In 1735, while trying to increase the trade in Georgia, General James Oglethorpe started a trade route from the port city of Savannah to Augusta. This new trade route was made along an old Indian trail that began in Cherokee Nation of the North Carolina mountains and ran along the Savannah River to the coast, near Skidaway Island. The portions of this trail that followed the Savannah River on the Georgia side and crossed Ebenezer Creek would come to be called Old Augusta Road and provided a key connected between Savannah, Georgia and its neighbor city of Augusta, Georgia approximately 130 miles away.

This trail was used long before Oglethorpe established it as an official trade route. Hernando DeSoto pushed down this trail with his army on their way to Florida. It was also used by many migratory Indians who traveled while trading with English and French settlers. When Oglethorpe decided to use this route, it was widened to make room for horses and stagecoaches that would be carrying passengers, their baggage, freight, goods, and mail between Savannah and Augusta. The path passed through the trade post at Mount Pleasant (located in northern Effingham County), and then down to Old Ebenezer. At this point it joined the path made by Salzburgers that traveled from Ebenezer to Savannah. As the traffic on this road increased, so did the communities along it, including New Ebenezer, which saw a large growth in population and commerce before the end of the Trustee period in Georgia.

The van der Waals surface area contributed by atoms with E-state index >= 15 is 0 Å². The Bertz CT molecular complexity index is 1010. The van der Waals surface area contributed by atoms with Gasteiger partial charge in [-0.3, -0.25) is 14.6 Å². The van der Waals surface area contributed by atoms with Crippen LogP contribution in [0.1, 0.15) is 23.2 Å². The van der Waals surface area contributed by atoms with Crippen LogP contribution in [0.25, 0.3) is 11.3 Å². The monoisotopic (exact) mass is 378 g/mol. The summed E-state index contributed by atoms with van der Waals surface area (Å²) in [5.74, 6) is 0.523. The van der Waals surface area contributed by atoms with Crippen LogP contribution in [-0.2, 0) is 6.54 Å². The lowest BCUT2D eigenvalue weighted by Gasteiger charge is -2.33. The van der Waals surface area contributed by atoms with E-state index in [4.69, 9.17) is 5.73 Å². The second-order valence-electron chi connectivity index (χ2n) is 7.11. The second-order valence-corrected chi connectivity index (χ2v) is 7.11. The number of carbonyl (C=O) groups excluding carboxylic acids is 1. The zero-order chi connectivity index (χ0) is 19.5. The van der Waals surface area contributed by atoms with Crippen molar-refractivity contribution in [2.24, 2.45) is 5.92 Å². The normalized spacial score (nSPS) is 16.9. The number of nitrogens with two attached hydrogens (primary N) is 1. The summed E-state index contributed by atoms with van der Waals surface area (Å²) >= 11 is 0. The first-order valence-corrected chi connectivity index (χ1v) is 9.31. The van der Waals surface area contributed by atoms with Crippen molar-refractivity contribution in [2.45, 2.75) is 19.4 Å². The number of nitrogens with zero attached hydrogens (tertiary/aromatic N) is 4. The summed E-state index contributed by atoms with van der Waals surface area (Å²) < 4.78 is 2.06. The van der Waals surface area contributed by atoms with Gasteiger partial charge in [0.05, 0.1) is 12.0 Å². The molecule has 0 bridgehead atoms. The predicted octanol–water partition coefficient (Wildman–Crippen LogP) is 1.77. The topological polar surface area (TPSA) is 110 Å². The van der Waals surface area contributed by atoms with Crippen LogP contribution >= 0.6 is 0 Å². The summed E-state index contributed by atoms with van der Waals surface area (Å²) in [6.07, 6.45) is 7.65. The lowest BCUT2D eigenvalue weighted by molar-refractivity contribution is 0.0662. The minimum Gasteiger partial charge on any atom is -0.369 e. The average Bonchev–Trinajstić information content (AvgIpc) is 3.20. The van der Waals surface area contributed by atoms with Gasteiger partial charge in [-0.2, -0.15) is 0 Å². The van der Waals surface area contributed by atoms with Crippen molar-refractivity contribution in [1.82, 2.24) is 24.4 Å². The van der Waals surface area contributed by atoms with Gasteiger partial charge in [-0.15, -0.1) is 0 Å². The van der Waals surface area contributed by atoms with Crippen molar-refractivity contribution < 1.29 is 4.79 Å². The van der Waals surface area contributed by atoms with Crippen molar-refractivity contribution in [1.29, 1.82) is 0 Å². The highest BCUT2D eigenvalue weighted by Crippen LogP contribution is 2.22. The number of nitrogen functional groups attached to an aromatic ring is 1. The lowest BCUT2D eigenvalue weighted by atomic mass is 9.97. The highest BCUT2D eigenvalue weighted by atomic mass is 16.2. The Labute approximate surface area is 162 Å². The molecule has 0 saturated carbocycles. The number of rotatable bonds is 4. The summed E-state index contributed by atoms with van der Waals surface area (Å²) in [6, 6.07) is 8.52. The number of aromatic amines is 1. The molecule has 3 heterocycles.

In certain areas of the trail, the river ran only a few feet away. In other areas, it was miles from the banks. The Savannah River flood plains played a large role in the location of the road, and it had to be extended from the river in some lower areas.

During the American Revolution, the road was used by Red and Blue coats as they ran after each other in hopes of winning access to ports along the Southern coast. After the Revolution, the road continued to be used for trade. The road was used as a tool in war again when William Tecumseh Sherman lead his campaign to the sea. He devastated the homes and communities along it, and he was joined by many slaves that had run from plantations in hopes of joining the Union Army and being freed.

This was the route and creek crossing that the Union General Jeff C. Davis used as he followed General Sherman on his March to the Sea, and committed the atrocity known as the Betrayal at Ebenezer. During the Civil War, many freed slaves, filled with fear and having no home to return to, would often follow union armies on their march. On December 9th of 1864, General Davis crossed the swollen Ebenezer Creek at Old Augusta Road, using quickly erected pontoons.  With the Confederate Army on his heels, and the freed slaves consuming his limited supplies, General Davis commanded his troops to remove the pontoons, stranding the refugees between the icy creek and the approaching soldiers. Many drowned trying to cross the creek, and more still were slain by the Confederates. The public outcry following this event led to President Lincoln approving Sherman’s Special Field Order Number 15, which confiscated over 400,000 acres of coastal property and redistributed it to former slaves in 40-acre tracts.

The original path of Old Augusta Road is hard to find today, but reports show that some portions of it ran along current roads named: Clyo-Shawnee Road, Old Dixie Highway, Shawnee-Egypt Road, Stagecoach and Old River Road. Currently, a small stretch of road near New Ebenezer is still called Old Augusta Road. Another unconnected road to the south is called Old Augusta and starts near the border of Effingham County and Chatham County and ends at Rincon-Stillwell Road.